In The Leftovers, a man named Kevin Garvey travels to the underworld, searching for meaning in an impossible place. What does it mean to be alive after a global event has rocked the world to its core? How do you go on when you realize–finally, fatally–that the universe is full of inexplicable phenomena, a total lack of reason? Lindelof has been probing at these thoughts even before The Leftovers, with his first big series, Lost. Both shows explored similar themes of survival, love, death; our role in this celestial clump of matter. Attempting to articulate the unimaginable, and using humor and pop culture references to weight these fictional worlds—not so dissimilar from our own—in something recognizable. Both arrived at a similar place in the end: accepting that existence isn’t about the answers, but the questions themselves.
But Lindelof’s new series, HBO’s Watchmen, is a different beast entirely. Instead of posturing existential what-ifs, the show concerns itself with the here and now: “Why did this happen?” and, “How did we get here?” and, “How do we fix this?” It’s a more direct approach to storytelling, one that orients us in a familiar alternate reality, where race relations are a boiling pot without a lid, police must shroud their faces in secrecy to avoid targeted violence, and where the facade of global unity masks the rot around the edges. It’s not our America, but it is our America. Lindelof borrows moments from our history (like the massacre on Black Wall Street, which opens the first episode), but keeps us at a distance. In the world of Watchmen, Robert Redford has been president for 30 years, the sky rains baby squids, and masked vigilantes perform detective work. It’s reality as much as it’s surreality; discernible but foreign.
The alternate reality setting creates a sandbox of sorts for Lindelof, where he can build structures, knock them down, and examine the rubble. The story is set 30 years after the events of Alan Moore’s graphic novel of the same name. It’s 2019, and we open in Tulsa, Oklahoma; urban, but not a metropolis. A police officer is shot by a white supremacist, setting off a chain of events that lead us to Regina King’s Angela Abar. She’s a retired police officer, who lives out a secret life as a masked detective called Sister Night.
The police officer was injured by a member of the Seventh Kavalry, a terrorist organization who wear hoods inspired by Rorschach, the “protagonist” of Moore’s comic who’s now the face of white nationalism. Sister Night and her fellow vigilantes try to track down the Kavalry, and not for the first time. Like a stubborn virus, they keep coming back, with inkblot faces instead of sharp white hoods. The layers of this conflict aren’t entirely clear after just the pilot, but the seeds are planted. This is a rudderless, ugly world, where Rorschach’s moral absolutism—black and white, good and bad—was something like foresight. How can Sister Night save the world? Is it even worth saving?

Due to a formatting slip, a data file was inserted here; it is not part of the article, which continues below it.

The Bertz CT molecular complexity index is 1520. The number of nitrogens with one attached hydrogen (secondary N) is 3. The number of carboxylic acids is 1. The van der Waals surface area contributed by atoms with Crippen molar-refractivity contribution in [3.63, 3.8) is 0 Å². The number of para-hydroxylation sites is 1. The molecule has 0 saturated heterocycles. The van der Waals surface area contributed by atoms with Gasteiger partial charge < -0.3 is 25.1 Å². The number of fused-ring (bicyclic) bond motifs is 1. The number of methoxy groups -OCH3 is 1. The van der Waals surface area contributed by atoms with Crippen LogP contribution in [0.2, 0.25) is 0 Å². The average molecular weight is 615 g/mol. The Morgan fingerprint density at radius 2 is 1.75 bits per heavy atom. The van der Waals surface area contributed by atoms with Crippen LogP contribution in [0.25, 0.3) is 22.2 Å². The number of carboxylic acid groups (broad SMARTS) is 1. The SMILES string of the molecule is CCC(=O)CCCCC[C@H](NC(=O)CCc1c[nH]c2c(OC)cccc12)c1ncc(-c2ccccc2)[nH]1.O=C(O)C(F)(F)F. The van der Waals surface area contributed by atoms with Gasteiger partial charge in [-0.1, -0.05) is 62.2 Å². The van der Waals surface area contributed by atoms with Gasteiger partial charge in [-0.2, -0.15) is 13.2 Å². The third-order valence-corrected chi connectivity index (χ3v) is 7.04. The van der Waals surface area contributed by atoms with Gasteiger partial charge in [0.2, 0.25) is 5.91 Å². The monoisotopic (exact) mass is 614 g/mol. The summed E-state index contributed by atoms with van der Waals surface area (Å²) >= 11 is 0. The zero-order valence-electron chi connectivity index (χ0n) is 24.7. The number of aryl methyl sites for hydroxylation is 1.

In a past life, Lindelof might have spent an entire series leading us to this impossible, endless fight against corruptibility. But with Watchmen, he opens the series at its natural end. He’s doing something different here. Posing questions that might lead us down several divergent paths. It doesn’t feel rooted in amorphous tectonics, like Lost and The Leftovers. It feels like a place where things could happen that evoke real change. Where characters might learn to stop asking questions and to start asking the right ones.
It’s too early to say how successful Lindelof’s endeavor will be, or if this observation is even the point. But the pilot reeks of maturation. With Lost, the camera zoomed around an impressively large island, an insurmountable gulp of land where mysteries would later turn to rot. In The Leftovers, sad music revealed a desolate world, drenched in white fabric—the remnants of a fallen society that could never be repaired, and would learn to live in ruin. But Watchmen is sharp angles, dark colors, pulsating momentum. It’s an artery instead of a cloud. Eager to crack some eggs and get to work. Reparations need to be made, or vanquished, and Watchmen is Lindelof showing how hungry he is after decades of no dessert.
Whatever the show morphs into, whatever pattern appears on its Rorschach canvas, we’ll be watching.
Featured Image: HBO